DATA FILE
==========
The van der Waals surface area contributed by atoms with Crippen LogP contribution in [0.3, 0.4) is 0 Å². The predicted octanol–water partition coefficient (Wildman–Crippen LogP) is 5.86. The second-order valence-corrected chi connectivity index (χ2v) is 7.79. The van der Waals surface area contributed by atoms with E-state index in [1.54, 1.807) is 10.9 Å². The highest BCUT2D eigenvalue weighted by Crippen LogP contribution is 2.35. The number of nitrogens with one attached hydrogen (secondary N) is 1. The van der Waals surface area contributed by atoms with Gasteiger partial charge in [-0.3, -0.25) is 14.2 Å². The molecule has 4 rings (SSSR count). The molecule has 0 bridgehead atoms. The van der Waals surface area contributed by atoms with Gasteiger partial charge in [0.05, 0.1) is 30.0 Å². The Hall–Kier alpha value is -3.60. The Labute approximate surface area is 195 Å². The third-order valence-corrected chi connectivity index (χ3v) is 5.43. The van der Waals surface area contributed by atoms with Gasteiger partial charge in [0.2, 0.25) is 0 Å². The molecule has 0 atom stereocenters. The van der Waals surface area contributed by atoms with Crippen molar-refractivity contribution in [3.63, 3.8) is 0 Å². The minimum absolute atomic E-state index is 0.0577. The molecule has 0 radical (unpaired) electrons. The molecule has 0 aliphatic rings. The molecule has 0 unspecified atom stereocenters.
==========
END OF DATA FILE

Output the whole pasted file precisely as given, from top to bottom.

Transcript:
The van der Waals surface area contributed by atoms with Crippen LogP contribution in [0.3, 0.4) is 0 Å². The predicted octanol–water partition coefficient (Wildman–Crippen LogP) is 5.86. The second-order valence-corrected chi connectivity index (χ2v) is 7.79. The van der Waals surface area contributed by atoms with E-state index in [1.54, 1.807) is 10.9 Å². The highest BCUT2D eigenvalue weighted by Crippen LogP contribution is 2.35. The number of nitrogens with one attached hydrogen (secondary N) is 1. The van der Waals surface area contributed by atoms with Gasteiger partial charge in [-0.3, -0.25) is 14.2 Å². The molecule has 4 rings (SSSR count). The molecule has 0 bridgehead atoms. The van der Waals surface area contributed by atoms with Gasteiger partial charge in [0.05, 0.1) is 30.0 Å². The Hall–Kier alpha value is -3.60. The Labute approximate surface area is 195 Å². The third-order valence-corrected chi connectivity index (χ3v) is 5.43. The van der Waals surface area contributed by atoms with Gasteiger partial charge in [0.2, 0.25) is 0 Å². The molecule has 0 atom stereocenters. The van der Waals surface area contributed by atoms with Crippen molar-refractivity contribution in [3.63, 3.8) is 0 Å². The minimum absolute atomic E-state index is 0.0577. The molecule has 0 radical (unpaired) electrons. The molecule has 0 aliphatic rings. The molecule has 0 unspecified atom stereocenters.